Category — How to
Vegetables Fresh and Simple, in Any Climate Without Artificial Heat or Electricity the Way It’s Been Done for 2,000 Years
By Caleb Warnock
Cedar Fort, Inc.
April 9, 2013
Without fresh, all-natural winter gardening in the seventeenth, eighteenth, and nineteenth centuries people would have starved to death. The good news is that feeding your family fresh food from your own backyard garden all winter long is far easier and less time-consuming than you might imagine. And you won’t find better-tasting food at any price!
May 9, 2013 No Comments
Excerpt from Preface to the Fourth Edition:
By Norman Gill
Superintendent, Kumaon Government Gardens
Although nearly a decade since I last edited “Gollan’s Indian Vegetable Garden”, the continued demand for this useful and practical work proves that it has lost none of its deceiving popularity.
It is to be regretted that with many in this country the meat supply takes precedence but we have only to look at the general health of those who study their own garden food supply to recognize the importance of good fresh vegetables. Many argue that vegetables can be purchased cheaper from the bazaar or market gardens than grown.
April 7, 2013 No Comments
On 1000 square feet of land, backyard farmers can grow enough wheat to bake 50 loaves of fresh bread.
By Sara Pitzer
Storey Publishing, 2009
Sara Pitzer is the author of Homegrown Whole Grains and more than a dozen cookbooks and travel guides. She has studied and written about grains in Amish country in central Pennsylvania, in the southeastern United States, and in California. More recently, she has studied small-scale rice growing in Thailand and quinoa production in Peru. She lives in North Carolina.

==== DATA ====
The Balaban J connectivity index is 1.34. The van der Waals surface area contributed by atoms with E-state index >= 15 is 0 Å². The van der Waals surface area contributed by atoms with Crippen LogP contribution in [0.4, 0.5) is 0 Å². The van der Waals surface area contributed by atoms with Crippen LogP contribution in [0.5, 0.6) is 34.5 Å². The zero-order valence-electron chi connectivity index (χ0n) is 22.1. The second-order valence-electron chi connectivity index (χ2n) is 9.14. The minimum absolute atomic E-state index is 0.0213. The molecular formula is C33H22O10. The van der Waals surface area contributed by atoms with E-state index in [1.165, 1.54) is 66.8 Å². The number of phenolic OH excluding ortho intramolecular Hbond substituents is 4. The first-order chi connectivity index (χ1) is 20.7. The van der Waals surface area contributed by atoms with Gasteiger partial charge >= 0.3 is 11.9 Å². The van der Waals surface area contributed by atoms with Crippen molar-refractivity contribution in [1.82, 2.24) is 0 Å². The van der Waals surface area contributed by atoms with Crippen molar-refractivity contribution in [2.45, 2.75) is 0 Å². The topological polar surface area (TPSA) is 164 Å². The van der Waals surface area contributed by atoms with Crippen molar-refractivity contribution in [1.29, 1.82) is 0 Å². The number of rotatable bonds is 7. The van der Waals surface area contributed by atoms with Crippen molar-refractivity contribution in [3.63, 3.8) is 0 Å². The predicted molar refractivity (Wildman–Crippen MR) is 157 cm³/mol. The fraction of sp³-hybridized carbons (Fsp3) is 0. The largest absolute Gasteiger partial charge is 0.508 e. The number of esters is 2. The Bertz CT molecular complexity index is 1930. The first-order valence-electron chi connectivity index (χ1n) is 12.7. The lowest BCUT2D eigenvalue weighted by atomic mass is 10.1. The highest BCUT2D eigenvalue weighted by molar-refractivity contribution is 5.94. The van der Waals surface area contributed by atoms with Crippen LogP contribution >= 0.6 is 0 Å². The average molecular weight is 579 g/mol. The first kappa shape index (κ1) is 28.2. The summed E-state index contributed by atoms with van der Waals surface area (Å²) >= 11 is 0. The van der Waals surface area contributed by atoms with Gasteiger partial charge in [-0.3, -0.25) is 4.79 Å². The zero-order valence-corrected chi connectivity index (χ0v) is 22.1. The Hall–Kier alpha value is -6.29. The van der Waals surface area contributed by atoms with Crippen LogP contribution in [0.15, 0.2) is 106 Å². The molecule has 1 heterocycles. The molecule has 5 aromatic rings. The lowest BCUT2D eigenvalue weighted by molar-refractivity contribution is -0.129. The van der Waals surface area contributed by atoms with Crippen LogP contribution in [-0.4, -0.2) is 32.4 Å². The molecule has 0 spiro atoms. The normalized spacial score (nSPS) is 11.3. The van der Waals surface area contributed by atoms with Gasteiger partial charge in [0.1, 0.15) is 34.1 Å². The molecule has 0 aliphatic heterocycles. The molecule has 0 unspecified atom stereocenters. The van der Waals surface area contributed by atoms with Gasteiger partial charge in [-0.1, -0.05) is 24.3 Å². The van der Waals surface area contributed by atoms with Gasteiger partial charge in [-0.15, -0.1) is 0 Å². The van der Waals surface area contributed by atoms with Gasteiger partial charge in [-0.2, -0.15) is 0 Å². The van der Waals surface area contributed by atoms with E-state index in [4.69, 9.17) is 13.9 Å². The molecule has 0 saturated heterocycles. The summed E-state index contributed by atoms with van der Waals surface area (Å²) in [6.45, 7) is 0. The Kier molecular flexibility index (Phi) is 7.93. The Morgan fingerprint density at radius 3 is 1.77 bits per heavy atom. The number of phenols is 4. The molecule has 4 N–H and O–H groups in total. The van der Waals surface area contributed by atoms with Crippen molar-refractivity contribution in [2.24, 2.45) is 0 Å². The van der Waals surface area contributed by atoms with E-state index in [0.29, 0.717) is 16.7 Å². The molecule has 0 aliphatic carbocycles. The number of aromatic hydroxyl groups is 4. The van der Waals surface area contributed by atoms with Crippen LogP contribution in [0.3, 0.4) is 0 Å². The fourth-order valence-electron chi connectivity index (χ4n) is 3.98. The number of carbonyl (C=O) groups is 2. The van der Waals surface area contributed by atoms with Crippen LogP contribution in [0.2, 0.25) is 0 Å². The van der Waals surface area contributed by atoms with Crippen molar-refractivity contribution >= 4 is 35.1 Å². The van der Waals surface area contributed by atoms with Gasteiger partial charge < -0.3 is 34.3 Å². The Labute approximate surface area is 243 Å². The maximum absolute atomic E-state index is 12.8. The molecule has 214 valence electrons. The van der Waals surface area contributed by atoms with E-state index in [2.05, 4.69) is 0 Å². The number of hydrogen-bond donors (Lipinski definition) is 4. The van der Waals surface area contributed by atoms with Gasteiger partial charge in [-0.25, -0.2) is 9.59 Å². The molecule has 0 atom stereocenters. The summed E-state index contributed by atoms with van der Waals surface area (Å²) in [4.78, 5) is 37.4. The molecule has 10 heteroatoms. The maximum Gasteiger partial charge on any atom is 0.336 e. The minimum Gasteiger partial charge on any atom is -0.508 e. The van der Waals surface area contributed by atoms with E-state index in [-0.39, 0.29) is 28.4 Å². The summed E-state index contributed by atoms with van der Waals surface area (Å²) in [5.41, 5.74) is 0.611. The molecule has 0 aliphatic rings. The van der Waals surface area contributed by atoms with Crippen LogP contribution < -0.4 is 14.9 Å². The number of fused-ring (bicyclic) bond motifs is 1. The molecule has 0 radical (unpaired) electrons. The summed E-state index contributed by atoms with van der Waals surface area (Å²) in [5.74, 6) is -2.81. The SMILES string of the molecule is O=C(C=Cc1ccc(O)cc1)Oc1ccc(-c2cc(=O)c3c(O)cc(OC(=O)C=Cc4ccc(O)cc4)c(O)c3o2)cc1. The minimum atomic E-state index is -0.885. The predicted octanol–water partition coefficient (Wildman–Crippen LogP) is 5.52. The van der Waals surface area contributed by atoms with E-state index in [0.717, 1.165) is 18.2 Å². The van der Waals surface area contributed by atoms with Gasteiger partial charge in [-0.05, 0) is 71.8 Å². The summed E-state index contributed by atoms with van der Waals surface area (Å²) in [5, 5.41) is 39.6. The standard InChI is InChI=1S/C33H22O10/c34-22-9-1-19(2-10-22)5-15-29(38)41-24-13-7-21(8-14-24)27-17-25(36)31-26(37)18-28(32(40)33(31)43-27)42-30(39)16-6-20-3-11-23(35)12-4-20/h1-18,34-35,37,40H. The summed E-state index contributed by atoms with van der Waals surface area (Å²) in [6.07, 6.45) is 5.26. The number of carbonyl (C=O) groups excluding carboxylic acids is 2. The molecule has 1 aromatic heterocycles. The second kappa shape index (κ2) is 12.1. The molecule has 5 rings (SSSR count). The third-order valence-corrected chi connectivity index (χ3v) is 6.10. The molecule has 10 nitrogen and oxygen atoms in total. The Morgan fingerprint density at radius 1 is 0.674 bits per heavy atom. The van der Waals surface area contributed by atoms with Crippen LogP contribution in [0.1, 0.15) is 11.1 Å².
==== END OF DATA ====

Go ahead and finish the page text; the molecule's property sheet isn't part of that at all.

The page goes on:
A backyard field of grains? Yes, absolutely! Wheat and corn are rapidly replacing grass in the yards of dedicated locavores across the country. For adventurous homeowners who want to get in on the movement, Homegrown Whole Grains is the place to begin.
April 2, 2013 2 Comments
Written by The National Gardening Association
By Paul Simon, Charlie Nardozzi
Paul Simon is a nationally recognized landscape architect, public artist, horticulturist, master gardener, and urban designer. Charlie Nardozzi is a nationally recognized garden writer, speaker, and radio and television personality.
Make the most of limited space with vertical growing tips, rooftop gardens, and more
Add beauty and color to your landscape with annuals, perennials, and bulbs
Grow the freshest, healthiest produce possible
March 27, 2013 1 Comment
In the end, the goal of urban community gardens and the key to their success is the same, says Singer: “It’s about growing community.”
By Rhea Kennedy
March 26, 2013
Americans cultivate an estimated 18,000 community gardens, and now more of their growing is taking place in city lots and building rooftops. Urban gardeners see numerous benefits, from a heightened sense of empowerment to a lighter grocery bill to lowered crime rates. Yet challenges to such projects inevitably spring up like crab grass.
March 27, 2013 No Comments
UK’s ‘I’m an Urban Farmer’ does the interview
From I’m an Urban Farmer
March 20, 2013
In our first of two interviews with expert gardener Alan Titchmarsh we are treated to his recommendations on how to grow our own food in the City.
Having established a career as a gardener and a gardening journalist, Alan also become a media personality through presenting and appearing on programmes such as ’Gardener’s World’ and ‘Ground Force’.
March 21, 2013 No Comments
Depend on flowers to brighten up your plot and add a little magic to savouries, salads, puddings and cocktails
By Lia Leendertz
22 February 2013
I ate a lot of flowers last year. Not terribly filling, I’ll admit, but they proved to be the most magical of ingredients, turning a green salad into a flowery mead and a scoop of ice-cream into a fairy castle. They earned their keep pre?harvest, too: they looked so at home on the allotment, nestling brightly and dependably among the veg, and providing something to lift the heart even when skies were grey and produce was lacking.
March 1, 2013 No Comments
(Must see ‘how to’ video. Mike)
‘How To Be A Gardener No. 7’
By Alan Titchmarsh
From Wiki: Alan Fred Titchmarsh, MBE DL D.Sc. h.c. (born 2 May 1949) is an English gardener, broadcaster and novelist. After working as a professional gardener and a gardening journalist, he established himself as a media personality through appearances on gardening programmes. More recently he has developed a diverse writing and broadcasting career.